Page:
Jeremy Corbyn hits out at 'legally questionable' military action

Jeremy Corbyn has called the joint airstrikes in Syria "legally questionable", saying it made "real accountability" for war crimes in the country less likely.
The Labour leader also said the UK should not be taking instructions from the US and putting British military personnel in danger.
"Bombs won't save lives or bring about peace," he said.
"This legally questionable action risks escalating further, as US defence secretary James Mattis has admitted, an already devastating conflict and therefore makes real accountability for war crimes and use of chemical weapons less, not more likely.
"Britain should be playing a leadership role to bring about a ceasefire in the conflict, not taking instructions from Washington and putting British military personnel in harm's way.
"Theresa May should have sought parliamentary approval, not trailed after Donald Trump.
"The Government should do whatever possible to push Russia and the United States to agree to an independent UN-led investigation of last weekend's horrific chemical weapons attack so that those responsible can be held to account."
Jeremy Corbyn speaking to Sky News
Video:Corbyn suggests British UN resolution
Liberal Democrat leader Sir Vince Cable echoed Mr Corbyn in saying the decision to deploy missiles in Syria should have been decided by Parliament.
"Riding the coat-tails of an erratic US president is no substitute for a mandate from the House of Commons," he said.
"The Prime Minister could and should have recalled Parliament this week and sought the approval of MPs before proceeding.
"Liberal Democrats stood ready to assess the evidence and objectives for any action and, if it were properly planned and justified, to support a military response."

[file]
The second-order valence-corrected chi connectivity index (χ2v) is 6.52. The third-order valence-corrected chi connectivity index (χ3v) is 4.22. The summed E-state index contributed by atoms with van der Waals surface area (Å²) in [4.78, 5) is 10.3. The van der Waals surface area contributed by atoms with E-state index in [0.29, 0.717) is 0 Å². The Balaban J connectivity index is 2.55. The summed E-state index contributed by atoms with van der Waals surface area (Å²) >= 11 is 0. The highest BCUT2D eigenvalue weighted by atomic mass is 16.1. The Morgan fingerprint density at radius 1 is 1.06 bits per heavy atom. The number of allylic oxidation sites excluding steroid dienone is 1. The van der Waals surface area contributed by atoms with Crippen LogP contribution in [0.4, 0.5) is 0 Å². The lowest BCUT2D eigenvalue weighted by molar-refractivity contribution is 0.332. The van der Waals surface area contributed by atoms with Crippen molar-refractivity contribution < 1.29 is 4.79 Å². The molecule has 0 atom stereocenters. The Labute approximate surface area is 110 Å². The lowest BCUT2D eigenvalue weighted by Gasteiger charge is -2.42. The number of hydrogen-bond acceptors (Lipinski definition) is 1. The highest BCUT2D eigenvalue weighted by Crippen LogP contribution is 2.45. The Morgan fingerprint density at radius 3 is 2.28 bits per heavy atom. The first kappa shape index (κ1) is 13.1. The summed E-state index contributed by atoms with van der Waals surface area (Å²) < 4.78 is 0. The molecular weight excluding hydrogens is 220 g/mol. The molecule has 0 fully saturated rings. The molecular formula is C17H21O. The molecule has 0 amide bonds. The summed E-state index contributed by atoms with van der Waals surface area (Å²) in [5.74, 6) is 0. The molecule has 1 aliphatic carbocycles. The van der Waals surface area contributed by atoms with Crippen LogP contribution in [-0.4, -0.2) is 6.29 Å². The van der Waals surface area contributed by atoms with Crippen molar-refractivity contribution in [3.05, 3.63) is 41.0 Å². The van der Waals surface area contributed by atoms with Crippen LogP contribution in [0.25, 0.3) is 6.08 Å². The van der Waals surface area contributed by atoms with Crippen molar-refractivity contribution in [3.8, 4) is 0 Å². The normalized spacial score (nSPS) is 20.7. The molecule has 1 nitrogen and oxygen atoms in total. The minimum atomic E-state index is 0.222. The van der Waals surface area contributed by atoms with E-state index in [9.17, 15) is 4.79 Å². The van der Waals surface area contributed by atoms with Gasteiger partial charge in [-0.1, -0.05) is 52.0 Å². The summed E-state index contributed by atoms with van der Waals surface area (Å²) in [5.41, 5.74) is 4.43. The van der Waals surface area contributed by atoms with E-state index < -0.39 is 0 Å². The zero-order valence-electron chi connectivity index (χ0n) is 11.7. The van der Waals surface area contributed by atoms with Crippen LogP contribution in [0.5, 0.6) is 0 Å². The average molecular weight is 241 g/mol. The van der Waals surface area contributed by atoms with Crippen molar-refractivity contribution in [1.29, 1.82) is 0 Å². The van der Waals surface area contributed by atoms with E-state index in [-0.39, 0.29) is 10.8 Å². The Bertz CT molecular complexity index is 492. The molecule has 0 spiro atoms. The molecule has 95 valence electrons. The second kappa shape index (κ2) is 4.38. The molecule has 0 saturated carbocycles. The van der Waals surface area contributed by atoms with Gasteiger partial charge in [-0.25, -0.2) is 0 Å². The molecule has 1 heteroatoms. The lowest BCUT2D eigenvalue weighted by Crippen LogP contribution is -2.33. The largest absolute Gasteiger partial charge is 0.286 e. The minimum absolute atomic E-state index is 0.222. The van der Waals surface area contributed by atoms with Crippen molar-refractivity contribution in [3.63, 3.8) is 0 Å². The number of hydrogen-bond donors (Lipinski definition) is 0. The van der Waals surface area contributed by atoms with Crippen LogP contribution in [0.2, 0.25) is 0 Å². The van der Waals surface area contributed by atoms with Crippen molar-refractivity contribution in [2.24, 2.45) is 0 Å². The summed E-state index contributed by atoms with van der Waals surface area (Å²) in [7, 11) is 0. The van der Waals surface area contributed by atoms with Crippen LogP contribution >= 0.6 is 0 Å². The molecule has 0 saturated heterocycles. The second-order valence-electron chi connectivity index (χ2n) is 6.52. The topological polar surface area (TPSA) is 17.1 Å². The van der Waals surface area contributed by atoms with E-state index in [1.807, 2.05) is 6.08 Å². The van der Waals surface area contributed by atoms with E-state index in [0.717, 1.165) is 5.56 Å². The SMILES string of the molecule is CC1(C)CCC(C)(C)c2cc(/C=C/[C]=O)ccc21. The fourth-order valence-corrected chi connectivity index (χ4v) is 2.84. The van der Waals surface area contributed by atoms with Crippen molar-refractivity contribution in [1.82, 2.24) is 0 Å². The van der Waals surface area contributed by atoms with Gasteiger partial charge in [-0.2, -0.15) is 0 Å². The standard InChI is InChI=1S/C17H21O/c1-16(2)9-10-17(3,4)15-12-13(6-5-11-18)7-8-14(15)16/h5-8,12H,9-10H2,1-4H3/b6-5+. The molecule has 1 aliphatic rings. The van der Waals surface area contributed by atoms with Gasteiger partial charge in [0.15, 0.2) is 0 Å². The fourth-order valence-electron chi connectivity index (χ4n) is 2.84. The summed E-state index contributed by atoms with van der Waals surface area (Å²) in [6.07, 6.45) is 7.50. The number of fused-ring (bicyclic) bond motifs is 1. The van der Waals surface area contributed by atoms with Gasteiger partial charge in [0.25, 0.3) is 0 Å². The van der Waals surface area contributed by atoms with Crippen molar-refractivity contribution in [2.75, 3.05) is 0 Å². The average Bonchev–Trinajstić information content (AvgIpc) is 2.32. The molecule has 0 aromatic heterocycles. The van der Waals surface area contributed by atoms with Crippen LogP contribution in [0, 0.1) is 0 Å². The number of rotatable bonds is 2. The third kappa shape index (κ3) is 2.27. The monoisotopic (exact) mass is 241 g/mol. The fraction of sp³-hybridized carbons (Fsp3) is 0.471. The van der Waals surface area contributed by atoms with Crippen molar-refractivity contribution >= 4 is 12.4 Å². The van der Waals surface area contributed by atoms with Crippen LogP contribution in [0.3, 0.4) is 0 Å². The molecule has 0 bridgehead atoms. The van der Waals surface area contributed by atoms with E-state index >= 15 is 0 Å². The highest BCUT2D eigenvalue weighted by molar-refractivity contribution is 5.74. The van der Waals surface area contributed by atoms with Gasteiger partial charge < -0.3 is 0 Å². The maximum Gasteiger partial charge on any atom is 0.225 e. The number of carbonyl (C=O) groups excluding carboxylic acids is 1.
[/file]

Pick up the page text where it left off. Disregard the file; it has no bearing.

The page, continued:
An RAF Tornado comes into land at RAF Akrotiri after concluding its mission
Video:What did the airstrikes target?
Scottish First Minister Nicola Sturgeon said she feared "dangerous escalation" as a result of the military action.
"Syria's use of chemical weapons is sickening - but the question that the PM has not answered is how this action, taken without parliamentary approval, will halt their use or bring long term peace," she wrote on Twitter.
"Airstrikes have not resolved [the] situation in Syria so far - nothing I've heard persuades me they will do so now. An international strategy for peace must be pursued - not a course that risks dangerous escalation.
"UK foreign policy should be set by Parliament, not US President."
Mrs May said she acted in the national interest of the UK
Image:Mrs May said she acted in the national interest of the UK
However, Mrs May said she acted in the national interest of the UK and added that there was "no practicable alternative to the use of force".
She said: "The speed with which we are acting is essential in co-operating with our partners to alleviate further humanitarian suffering and to maintain the vital security of our operations.
"This is the first time as Prime Minister that I have had to take the decision to commit our armed forces in combat - and it is not a decision I have taken lightly.
"I have done so because I judge this action to be in Britain's national interest."